It is said of legendary Japanese filmmaker Kenji Mizoguchi that he was of the opinion that "All melodrama is based on Tolstoy's Resurrection".

Adaptations

 

Operatic adaptations of the novel include the Risurrezione by Italian composer Franco Alfano, Vzkriesenie by Slovak composer Ján Cikker, and Resurrection by American composer Tod Machover.

 

Additionally, various film adaptations, including a Russian film Katyusha Maslova of director Pyotr Chardynin (1915, the first film role of Natalya Lisenko); a 1944 Italian film Resurrection; a 1949 Chinese film version entitled "???" (A Forgotten Woman) starring Bai Guang; a Russian film version directed by Mikhail Shveitser in 1960, with Yevgeny Matveyev, Tamara Semina and Pavel Massalsky, have been made. The best-known film version, however, is Samuel Goldwyn's English-language We Live Again, filmed in 1934 with Fredric March and Anna Sten, and directed by Rouben Mamoulian. The Italian directors Paolo and Vittorio Taviani released their TV film Resurrezione in2001. The Spanish director Alberto Gonzalez Vergel also released his TV film "Resureccion" in1966. Kenji Mizoguchi,s film "Straights of love and hate" (1937) was also inspired by "Resurrection".

 

A 1968 BBC mini-series Resurrection, rebroadcast in the US on Masterpiece Theatre. The Indian movie Barkha Bahar (1973) was based on this novel.

Review:

independent.co.uk

 

Brian Aldiss

Sweetness and light among shame and confusion. The greatest of all novels is Leo Tolstoy's final novel, Resurrection. Its effect upon a reader is immense and immediate. Even after eight readings of various translations, I continue to feel its spell and admire its complexity.

 

It is the story of a man tormented by the injustices of the world about him, who is at the same time tortured by his own self-indulgence. A reader likes but fears him, since it is possible we may find our own weaknesses depicted in these pages.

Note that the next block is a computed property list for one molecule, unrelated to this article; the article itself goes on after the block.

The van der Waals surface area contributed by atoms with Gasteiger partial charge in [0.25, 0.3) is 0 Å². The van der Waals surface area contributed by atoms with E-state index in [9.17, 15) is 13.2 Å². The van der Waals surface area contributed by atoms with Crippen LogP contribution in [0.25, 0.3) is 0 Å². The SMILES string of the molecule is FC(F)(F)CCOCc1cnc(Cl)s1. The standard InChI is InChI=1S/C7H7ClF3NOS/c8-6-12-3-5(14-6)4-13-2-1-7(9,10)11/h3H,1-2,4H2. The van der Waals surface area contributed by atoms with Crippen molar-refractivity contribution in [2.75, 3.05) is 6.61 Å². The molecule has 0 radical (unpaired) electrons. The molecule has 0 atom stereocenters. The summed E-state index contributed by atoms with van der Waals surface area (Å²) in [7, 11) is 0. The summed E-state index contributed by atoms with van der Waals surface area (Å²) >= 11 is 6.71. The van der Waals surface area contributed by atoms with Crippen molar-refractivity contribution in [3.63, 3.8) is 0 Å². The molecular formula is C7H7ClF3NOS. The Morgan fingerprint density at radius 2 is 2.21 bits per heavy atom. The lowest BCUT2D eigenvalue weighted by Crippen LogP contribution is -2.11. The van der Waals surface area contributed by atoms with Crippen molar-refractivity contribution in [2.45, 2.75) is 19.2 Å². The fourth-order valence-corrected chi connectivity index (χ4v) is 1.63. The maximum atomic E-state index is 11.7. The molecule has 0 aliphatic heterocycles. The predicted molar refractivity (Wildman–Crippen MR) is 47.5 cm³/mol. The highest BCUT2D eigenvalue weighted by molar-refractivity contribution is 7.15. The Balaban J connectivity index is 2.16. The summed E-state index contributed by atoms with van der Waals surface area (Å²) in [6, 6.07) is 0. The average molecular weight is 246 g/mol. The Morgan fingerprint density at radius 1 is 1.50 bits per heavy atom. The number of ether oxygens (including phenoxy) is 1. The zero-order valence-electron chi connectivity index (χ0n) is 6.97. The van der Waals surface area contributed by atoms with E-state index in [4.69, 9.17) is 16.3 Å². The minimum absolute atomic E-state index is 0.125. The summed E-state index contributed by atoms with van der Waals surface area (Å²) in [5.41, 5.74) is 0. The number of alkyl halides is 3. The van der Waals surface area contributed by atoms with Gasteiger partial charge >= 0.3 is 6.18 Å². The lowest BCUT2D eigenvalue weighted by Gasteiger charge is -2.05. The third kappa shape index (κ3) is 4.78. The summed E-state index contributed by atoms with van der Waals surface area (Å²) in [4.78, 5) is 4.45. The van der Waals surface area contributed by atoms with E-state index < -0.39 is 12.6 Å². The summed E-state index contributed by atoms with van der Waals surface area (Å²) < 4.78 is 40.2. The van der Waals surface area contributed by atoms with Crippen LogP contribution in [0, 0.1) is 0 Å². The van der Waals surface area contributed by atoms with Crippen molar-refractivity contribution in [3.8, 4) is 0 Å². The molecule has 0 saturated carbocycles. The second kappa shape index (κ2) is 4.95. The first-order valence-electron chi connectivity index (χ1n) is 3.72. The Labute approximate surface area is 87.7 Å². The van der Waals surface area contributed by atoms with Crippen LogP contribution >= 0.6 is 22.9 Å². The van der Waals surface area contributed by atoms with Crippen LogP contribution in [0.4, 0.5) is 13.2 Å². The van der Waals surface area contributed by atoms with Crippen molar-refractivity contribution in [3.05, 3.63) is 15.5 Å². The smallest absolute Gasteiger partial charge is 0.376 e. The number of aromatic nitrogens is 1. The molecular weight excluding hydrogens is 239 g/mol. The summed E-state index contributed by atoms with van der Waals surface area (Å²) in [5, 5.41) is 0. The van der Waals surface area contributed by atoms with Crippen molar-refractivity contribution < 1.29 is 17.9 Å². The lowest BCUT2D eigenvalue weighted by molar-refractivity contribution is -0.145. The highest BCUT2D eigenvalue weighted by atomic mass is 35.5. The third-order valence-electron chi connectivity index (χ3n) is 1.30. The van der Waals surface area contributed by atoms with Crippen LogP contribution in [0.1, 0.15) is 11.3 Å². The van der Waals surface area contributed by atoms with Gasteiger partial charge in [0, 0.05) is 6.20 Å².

This battlefield of literacy was published serially first in 1899. Nothing else among Tolstoy's writings has excited such extremes of denigration and approval. I bow to the strength of its commitment, and to Tolstoy's powers in his old age, like a formidable engine that elevates us. Count Nekhlyudov, the central character of this huge chronicle, stays in his youth with two old aunts who have engaged a charming young woman, Maslova, as companion. Nekhlyudov falls in love with Maslova, and she with him. He joins the Army and becomes a general-roustabout. Returning to his aunts' house after a couple of years, he seduces Maslova, making her pregnant.

 

Later comes the scene where he is appointed to jury service. To his horror, he finds that the prisoner on trial for prostitution and murder is Maslova, now much deteriorated. Everyone bar Nekhlyudov is indifferent to the girl's fate, so that we find that Maslova is to be exiled to Siberia. He tries to marry her but she refuses him. "You had your pleasure from me in this world, and now you want to get your salvation through me in the world to come!"

 

Although snubbed in this way, Nekhlyudov does everything within his power to save her. He enters stinking prisons while trying to help Maslova. Tolstoy had himself visited such prisons; innocent and guilty alike are incarcerated. Iniquity and inequality fall under Nekhlyudov's inspection. He attempts to give his land to the peasants farming it. They will not have it. Starving men labour among the great fields. Their animals starve with them.

 

Towards the end, ranks of prisoners, fresh from freezing prison cells, are forced to march through the streets in a heat wave, in some cases being struck down by the heat, and dying: "All this happened," Nekhlyudov says to himself, "because all these people... consider that there are circumstances in this world when man owes no humanity to man." This brilliant, troubling novel at first out-sold Tolstoy's earlier novels, even War and Peace. It was criticised for its outspoken contents. It remains a grand panorama of discontent.